As I mentioned yesterday, the Laudholm Farm Trust has a cooperative agreement with the Wells National Estuarine Research Center which helps to off-set the cost of maintaining the land in its undeveloped state, in a location where the commercial value of the land is relatively high. They have also been able to preserve the farm buildings, and Laudholm Farm is certainly one of the more picturesque New England/Maine coastal farms.

This shot looks back along one of the maintained trails across a meadow…golden in this season. In a few months it will be green and alive with Bobolink song. I got down low again to catch the golden grasses as foreground, and cropped from the top to place the horizon for this view. It improves with size. You might want to try it larger on Wide Eyed In Wonder by clicking the image above. It should open to the largest size you can view on your monitor.

Canon SX20IS at 28mm equivalent. F4 @ 1/800th @ ISO 80. Landscape program.

As I mentioned a few days ago, I am coming to trust the Landscape program on the SX20 to produce exposures that allow me to process in Lightroom for the effect I am after. In this case, Recovery for the sky (but not much), Fill Light for the foreground, Blackpoint right, added Clarity and just a small amount of Vibrance. Sharpen landscape preset.

From Around Home 2010.



And the Sky Above…

Wells National Estuarine Research Center at Laudholm Farms is a public/private cooperation. The Laudholm Trust owns the land and buildings. The WNERC operates the facility and staffs the research projects. All in all, it is a wonderful place, with public hiking trails through an old salt marsh farm situated on a hill over, through well grown woods, out across the marsh on an old road, and to the beach at the mouth of the Little River. On the north side it adjoins Rachel Carson National Wildlife property all along the marsh.

It is a varied habitat, and there is always something to see there. This was the first really warm day of spring, a Saturday, and there were quite a few people enjoying the trails.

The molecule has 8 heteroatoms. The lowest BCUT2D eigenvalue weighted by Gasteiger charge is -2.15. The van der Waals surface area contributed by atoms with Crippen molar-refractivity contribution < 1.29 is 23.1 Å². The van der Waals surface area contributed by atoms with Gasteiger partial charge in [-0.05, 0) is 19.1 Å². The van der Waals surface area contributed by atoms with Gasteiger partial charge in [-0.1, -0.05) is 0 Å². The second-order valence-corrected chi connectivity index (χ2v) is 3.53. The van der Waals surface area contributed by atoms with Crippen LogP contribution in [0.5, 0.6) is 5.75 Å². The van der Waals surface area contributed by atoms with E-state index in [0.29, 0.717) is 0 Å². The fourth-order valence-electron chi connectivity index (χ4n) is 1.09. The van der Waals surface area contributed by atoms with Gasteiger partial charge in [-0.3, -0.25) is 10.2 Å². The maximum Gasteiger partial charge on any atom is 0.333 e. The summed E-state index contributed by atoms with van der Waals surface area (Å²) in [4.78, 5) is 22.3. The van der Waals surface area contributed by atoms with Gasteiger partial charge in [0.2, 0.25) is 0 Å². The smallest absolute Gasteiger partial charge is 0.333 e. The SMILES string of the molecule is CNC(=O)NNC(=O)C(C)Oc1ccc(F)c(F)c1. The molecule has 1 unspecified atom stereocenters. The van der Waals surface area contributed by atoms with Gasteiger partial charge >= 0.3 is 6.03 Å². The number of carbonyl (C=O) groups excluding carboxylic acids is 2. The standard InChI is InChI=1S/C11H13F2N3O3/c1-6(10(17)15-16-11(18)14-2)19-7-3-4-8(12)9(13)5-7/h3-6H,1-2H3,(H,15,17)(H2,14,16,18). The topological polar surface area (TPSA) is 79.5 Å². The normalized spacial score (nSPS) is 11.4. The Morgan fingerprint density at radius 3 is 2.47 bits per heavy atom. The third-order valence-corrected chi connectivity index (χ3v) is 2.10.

The main attraction in this shot is, of course, the sky and that amazing cumulous cloud against the airbrushed (literally) backdrop of cirrus. I also liked the gold of the standing grasses and the intricate tip of the little tree just over the horizon. I got down low and used the flip out LCD for an up-hill, ground-level shot that hid most of the tree, and made the grasses more of a subject. A bit of crop at the bottom to eliminate some of the more scruffy grass and place the horizon…and there you go.

Canon SX20IS at 28mm equivalent. F4 @ 1/250th @ ISO 80. Landscape program.

In Lightroom, Recovery for the sky, some Fill Light for the foreground, Blackpoint to the right, added Clarity and just a bit of Vibrance. Sharpen landscape preset.

From Around Home 2010.

And, of course I could not take just one. This is the same shot, from the same position, at about 45mm equivalent…coming in tighter on the cloud and making the tree more of a subject.



Tender Color (or not)

Off a lobster boat in Cape Porpoise harbor, Cape Porpoise ME. Lobster buoys are traditionally colorful, but lobster boats are just as traditionally white with black trim. This lobsterman clearly things differently, from the slogan/name on the back of the boat to the brilliant color scheme. This is a case where having the reach of a super-zoom Point and Shoot makes the day, as I was able to isolate the boat against the water. Cropping top and bottom finished the presentation.

Canon SX20IS at 560mm equivalent. F5.7 @ 1/640th @ ISO 80. Landscape program.

In Lightroom, cropping as above. A touch of Recovery. A tiny amount of Fill Light. Blackpoint to the right. Added Clarity and Vibrance. Sharpen landscape preset.

From Around Home 2010.



Balson River, Emmons Preserve, Kennebunkport ME

I have attempted to photograph this stream in every season over the past 12 years. It is on a little pocket preserve tucked in between the homes on two back roads…gifted to the Kennebunkport Conservation Trust some years ago, and developed just enough for easy access…once you know it is there. The stream, or river, depending, goes from a trickle at mid summer to a full raging torrent during the storms of spring and fall. Or it can be an icy cascade in winter, with every willow wand along the bank hung with ice bells. I have seen it in every light.

And it is always a bear to photograph. The range of light, from deep shadow to bright sun on the foaming water of the falls, from the incredible dark green of the moss in the shade, to the pure silver light reflected off leaves, is just way beyond any sensor’s ability. I even wrote a whole Point and Shoot Landscape piece on exposing for post-processing based on my trials here: the only way to come close to capturing the range is to expose so that both shadow and highlight detail can be restored in post-processing. Of course, that means that the images, out of camera, can look pretty strange.